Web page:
HID talks upcoming wave of access control changes for college campus
By Hilding Arrehed, Vice President Cloud Services, Physical Access Control, HID Global
Cloud technologies are giving people access through their mobile phones and other devices to a variety of new experiences, while making their environments smarter and more data-driven. The modern campus is now undergoing unprecedented change with the advent of identity- and location-aware building systems, virtual assistants, and “personal IoT” solutions that recognize people and customize how they access buildings and the services and resources they need.
Until now, though, these capabilities could generally only be developed and delivered on a building-by-building or, at most, campus-by-campus basis. This is now changing in three important ways.
First, the adoption of mobile identities is accelerating, with many universities already moving to “mobile-only” access control that integrates multiple applications into a unified mobile experience. Second, an installed base of millions of physical access control system (PACS) readers, controllers, panels and locks worldwide will soon be connected to the cloud and IoT. And third, these systems will also be married with location services capabilities that enable universities to know where people are in a building or on campus.
This trifecta of technological developments provides the opportunity to create a common cloud platform upon which developers can build, deliver and manage innovative and data-driven trusted campus solutions.
It has been estimated that by 2020, 20% of physical access control solutions will be shaped by mobile technology and cloud architectures. Cloud-based platforms will ensure identity-aware, seamless and more consistent service delivery and user experiences while improving how identity solutions are delivered.
For example, bridging biometrics and access control has been challenging in the past, because it requires a trusted platform designed to meet the concerns of accessibility and data protection in a connected environment. These barriers can be addressed through a secured and connected cloud architecture that can remotely manage all readers and users -- including on-boarding, template loading and enrollment activities for supported authentication modes.
Cloud platforms will also provide the backbone for quickly adding complimentary applications like secure print, virtual photo ID and vending, as well as other access control use cases and emerging permission-based transaction capabilities yet to be developed. These platforms also give university administrators greater flexibility to upgrade their security infrastructure, scale it as they grow, improve maintenance and efficiency, and get the most out of their investments. Key among these is a location-services platform that delivers high-value data for a host of new applications and capabilities.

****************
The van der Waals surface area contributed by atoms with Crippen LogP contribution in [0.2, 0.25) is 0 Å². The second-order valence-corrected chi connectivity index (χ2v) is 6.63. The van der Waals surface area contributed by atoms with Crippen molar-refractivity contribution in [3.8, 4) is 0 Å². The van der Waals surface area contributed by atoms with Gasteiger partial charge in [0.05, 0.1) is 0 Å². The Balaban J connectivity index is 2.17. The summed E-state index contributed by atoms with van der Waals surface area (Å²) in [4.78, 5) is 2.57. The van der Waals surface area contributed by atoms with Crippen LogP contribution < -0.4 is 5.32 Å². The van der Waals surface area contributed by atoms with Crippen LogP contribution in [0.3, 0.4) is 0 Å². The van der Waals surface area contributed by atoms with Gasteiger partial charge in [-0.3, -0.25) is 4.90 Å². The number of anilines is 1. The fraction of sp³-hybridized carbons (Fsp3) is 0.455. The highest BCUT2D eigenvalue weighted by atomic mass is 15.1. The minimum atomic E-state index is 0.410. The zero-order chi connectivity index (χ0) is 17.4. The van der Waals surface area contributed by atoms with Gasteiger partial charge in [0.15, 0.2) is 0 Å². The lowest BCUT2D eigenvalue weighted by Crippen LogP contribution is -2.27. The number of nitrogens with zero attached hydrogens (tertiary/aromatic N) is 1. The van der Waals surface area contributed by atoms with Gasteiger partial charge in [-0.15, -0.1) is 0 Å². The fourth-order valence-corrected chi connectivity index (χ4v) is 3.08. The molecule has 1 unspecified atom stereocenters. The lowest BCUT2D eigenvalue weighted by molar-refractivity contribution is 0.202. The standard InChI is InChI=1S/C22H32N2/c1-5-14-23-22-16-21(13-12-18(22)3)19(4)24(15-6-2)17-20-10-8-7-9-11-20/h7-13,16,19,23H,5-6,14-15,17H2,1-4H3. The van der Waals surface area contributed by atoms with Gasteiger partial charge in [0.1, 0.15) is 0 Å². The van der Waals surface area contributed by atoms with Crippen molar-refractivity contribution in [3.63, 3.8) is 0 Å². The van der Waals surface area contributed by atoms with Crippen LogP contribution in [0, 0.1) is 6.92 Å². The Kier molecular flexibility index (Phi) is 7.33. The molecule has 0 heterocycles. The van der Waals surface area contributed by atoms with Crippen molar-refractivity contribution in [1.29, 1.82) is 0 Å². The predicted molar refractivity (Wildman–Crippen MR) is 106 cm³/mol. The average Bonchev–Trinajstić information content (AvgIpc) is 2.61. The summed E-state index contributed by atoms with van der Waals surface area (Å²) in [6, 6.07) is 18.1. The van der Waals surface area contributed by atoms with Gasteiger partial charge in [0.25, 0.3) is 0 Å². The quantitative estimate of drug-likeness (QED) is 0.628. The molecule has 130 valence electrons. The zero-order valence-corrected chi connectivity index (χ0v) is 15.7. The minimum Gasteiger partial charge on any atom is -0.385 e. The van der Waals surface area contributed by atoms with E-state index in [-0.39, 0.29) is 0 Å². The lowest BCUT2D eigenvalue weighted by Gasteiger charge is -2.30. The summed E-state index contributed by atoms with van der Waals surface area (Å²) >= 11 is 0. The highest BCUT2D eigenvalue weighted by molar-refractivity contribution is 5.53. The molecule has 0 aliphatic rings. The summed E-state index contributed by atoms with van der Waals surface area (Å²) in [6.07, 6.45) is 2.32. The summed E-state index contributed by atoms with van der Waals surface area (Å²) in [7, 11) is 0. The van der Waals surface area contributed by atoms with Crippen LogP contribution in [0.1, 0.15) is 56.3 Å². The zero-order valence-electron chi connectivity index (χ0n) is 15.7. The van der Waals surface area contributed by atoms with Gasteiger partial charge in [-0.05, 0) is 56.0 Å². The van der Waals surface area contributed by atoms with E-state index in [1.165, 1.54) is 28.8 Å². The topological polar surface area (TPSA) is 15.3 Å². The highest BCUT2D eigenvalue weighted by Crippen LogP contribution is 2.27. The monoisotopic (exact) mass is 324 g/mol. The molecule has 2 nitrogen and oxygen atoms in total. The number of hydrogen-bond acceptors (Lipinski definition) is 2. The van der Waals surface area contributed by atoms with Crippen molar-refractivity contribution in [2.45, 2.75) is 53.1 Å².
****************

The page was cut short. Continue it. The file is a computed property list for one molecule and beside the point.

It has been estimated that by 2020, 20% of physical access control solutions will be shaped by mobile technology and cloud architectures.
Another benefit of cloud platforms is the opportunity to adopt new, more flexible subscription models, such as enabling easier replenishment of mobile IDs when smartphones are lost or need replacing.
Subscription models will make it easier for universities to issue and manage IDs for accessing buildings and services across the campus, and they have the potential to further streamline forecasting, budgeting and reporting while pushing mobile credentials from a product-based model to more of a service-based approach. Mobile ID subscription licenses can be transferred across the university’s students, staff and faculty, all while provide administrators with an opportunity to register multiple mobile IDs across multiple devices without incurring additional cost.
Universities are already using cloud technologies for ID card issuance, using platforms that give them the option for hardware, software and other resources to be leased and their costs bundled into a service offering billed on an annual or monthly basis. This service model cuts multiple layers of program costs and improves user convenience for requesting and receiving their ID cards. This also making it easier for administrators to scale the card office to accommodate future technology capabilities or changing volume demands.
Cloud-based access control will be accompanied by simplified development environments that are designed for easy integration into vertical solutions. This will fuel innovation and a new way to look at university design as the convenience of mobile apps is married to the power of data analytics -- from both location services and access control devices connected throughout the campus. The result will be more intuitive and seamless service delivery, better workflow planning, regulatory compliance, remote hardware configuration, and predictive access control system maintenance capabilities.
Millions of installed physical access control devices are already poised to form a global cloud platform for trusted workplace innovation. These devices need only be connected to the cloud and supported by software developer kits (SDKs) and open application programming interfaces (APIs).
To enable these connections to cloud-based services, IoT functionality will be embedded in access control panels as app extensions. With these IoT connections, access control systems will deliver real-time data to the cloud, which will facilitate remote diagnostics and a more predictive approach to system maintenance to help protect against emerging vulnerabilities.